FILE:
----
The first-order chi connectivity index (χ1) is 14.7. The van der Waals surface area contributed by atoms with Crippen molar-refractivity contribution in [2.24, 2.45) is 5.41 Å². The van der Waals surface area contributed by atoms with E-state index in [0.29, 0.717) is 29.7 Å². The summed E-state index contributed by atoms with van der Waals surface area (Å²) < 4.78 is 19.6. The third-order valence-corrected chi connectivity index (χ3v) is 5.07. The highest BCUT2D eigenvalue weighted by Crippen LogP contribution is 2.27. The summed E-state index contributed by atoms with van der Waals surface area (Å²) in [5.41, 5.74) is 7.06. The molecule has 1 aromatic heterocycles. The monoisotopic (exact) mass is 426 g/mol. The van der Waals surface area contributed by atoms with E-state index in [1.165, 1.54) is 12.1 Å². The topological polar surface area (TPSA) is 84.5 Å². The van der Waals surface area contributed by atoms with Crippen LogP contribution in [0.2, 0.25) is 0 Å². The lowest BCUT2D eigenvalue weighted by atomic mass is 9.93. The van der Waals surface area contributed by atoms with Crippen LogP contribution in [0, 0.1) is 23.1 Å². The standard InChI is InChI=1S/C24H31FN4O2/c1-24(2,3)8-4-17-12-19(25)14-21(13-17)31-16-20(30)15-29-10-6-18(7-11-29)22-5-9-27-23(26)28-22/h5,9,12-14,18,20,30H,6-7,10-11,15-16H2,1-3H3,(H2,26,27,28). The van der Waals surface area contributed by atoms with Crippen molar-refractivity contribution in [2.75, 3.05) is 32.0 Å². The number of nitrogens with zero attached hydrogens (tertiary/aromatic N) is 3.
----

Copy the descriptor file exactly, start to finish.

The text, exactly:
The first-order chi connectivity index (χ1) is 14.7. The van der Waals surface area contributed by atoms with Crippen molar-refractivity contribution in [2.24, 2.45) is 5.41 Å². The van der Waals surface area contributed by atoms with E-state index in [0.29, 0.717) is 29.7 Å². The summed E-state index contributed by atoms with van der Waals surface area (Å²) < 4.78 is 19.6. The third-order valence-corrected chi connectivity index (χ3v) is 5.07. The highest BCUT2D eigenvalue weighted by Crippen LogP contribution is 2.27. The summed E-state index contributed by atoms with van der Waals surface area (Å²) in [5.41, 5.74) is 7.06. The molecule has 1 aromatic heterocycles. The monoisotopic (exact) mass is 426 g/mol. The van der Waals surface area contributed by atoms with E-state index in [1.165, 1.54) is 12.1 Å². The topological polar surface area (TPSA) is 84.5 Å². The van der Waals surface area contributed by atoms with Crippen LogP contribution in [0.2, 0.25) is 0 Å². The lowest BCUT2D eigenvalue weighted by atomic mass is 9.93. The van der Waals surface area contributed by atoms with Crippen LogP contribution in [0, 0.1) is 23.1 Å². The standard InChI is InChI=1S/C24H31FN4O2/c1-24(2,3)8-4-17-12-19(25)14-21(13-17)31-16-20(30)15-29-10-6-18(7-11-29)22-5-9-27-23(26)28-22/h5,9,12-14,18,20,30H,6-7,10-11,15-16H2,1-3H3,(H2,26,27,28). The van der Waals surface area contributed by atoms with Crippen molar-refractivity contribution in [2.75, 3.05) is 32.0 Å². The number of nitrogens with zero attached hydrogens (tertiary/aromatic N) is 3.